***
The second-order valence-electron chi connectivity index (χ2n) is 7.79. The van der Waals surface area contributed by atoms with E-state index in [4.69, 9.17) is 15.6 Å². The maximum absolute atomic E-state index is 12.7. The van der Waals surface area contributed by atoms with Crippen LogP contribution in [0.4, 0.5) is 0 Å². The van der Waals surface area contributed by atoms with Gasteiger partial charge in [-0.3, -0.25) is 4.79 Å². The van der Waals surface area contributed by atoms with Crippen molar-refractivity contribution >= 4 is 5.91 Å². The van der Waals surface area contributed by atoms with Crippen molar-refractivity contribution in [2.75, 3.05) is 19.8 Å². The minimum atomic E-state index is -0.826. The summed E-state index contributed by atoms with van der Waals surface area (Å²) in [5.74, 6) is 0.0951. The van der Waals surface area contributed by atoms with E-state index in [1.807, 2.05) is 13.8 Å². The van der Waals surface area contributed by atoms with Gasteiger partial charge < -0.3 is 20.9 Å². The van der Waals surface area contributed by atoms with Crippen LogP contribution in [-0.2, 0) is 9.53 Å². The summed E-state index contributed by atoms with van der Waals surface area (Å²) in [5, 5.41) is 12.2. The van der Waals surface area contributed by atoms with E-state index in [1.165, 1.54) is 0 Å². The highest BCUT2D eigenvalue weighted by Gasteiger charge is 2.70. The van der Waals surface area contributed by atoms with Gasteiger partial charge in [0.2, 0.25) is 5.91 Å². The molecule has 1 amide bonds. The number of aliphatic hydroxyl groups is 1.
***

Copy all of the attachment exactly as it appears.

The second-order valence-electron chi connectivity index (χ2n) is 7.79. The van der Waals surface area contributed by atoms with E-state index in [4.69, 9.17) is 15.6 Å². The maximum absolute atomic E-state index is 12.7. The van der Waals surface area contributed by atoms with Crippen LogP contribution in [0.4, 0.5) is 0 Å². The van der Waals surface area contributed by atoms with Gasteiger partial charge in [-0.3, -0.25) is 4.79 Å². The van der Waals surface area contributed by atoms with Crippen molar-refractivity contribution >= 4 is 5.91 Å². The van der Waals surface area contributed by atoms with Crippen molar-refractivity contribution in [2.75, 3.05) is 19.8 Å². The minimum atomic E-state index is -0.826. The summed E-state index contributed by atoms with van der Waals surface area (Å²) in [5.74, 6) is 0.0951. The van der Waals surface area contributed by atoms with E-state index in [1.807, 2.05) is 13.8 Å². The van der Waals surface area contributed by atoms with Gasteiger partial charge < -0.3 is 20.9 Å². The van der Waals surface area contributed by atoms with Crippen LogP contribution in [-0.2, 0) is 9.53 Å². The summed E-state index contributed by atoms with van der Waals surface area (Å²) in [5, 5.41) is 12.2. The van der Waals surface area contributed by atoms with E-state index in [1.165, 1.54) is 0 Å². The highest BCUT2D eigenvalue weighted by Gasteiger charge is 2.70. The van der Waals surface area contributed by atoms with Gasteiger partial charge in [0.2, 0.25) is 5.91 Å². The molecule has 1 amide bonds. The number of aliphatic hydroxyl groups is 1.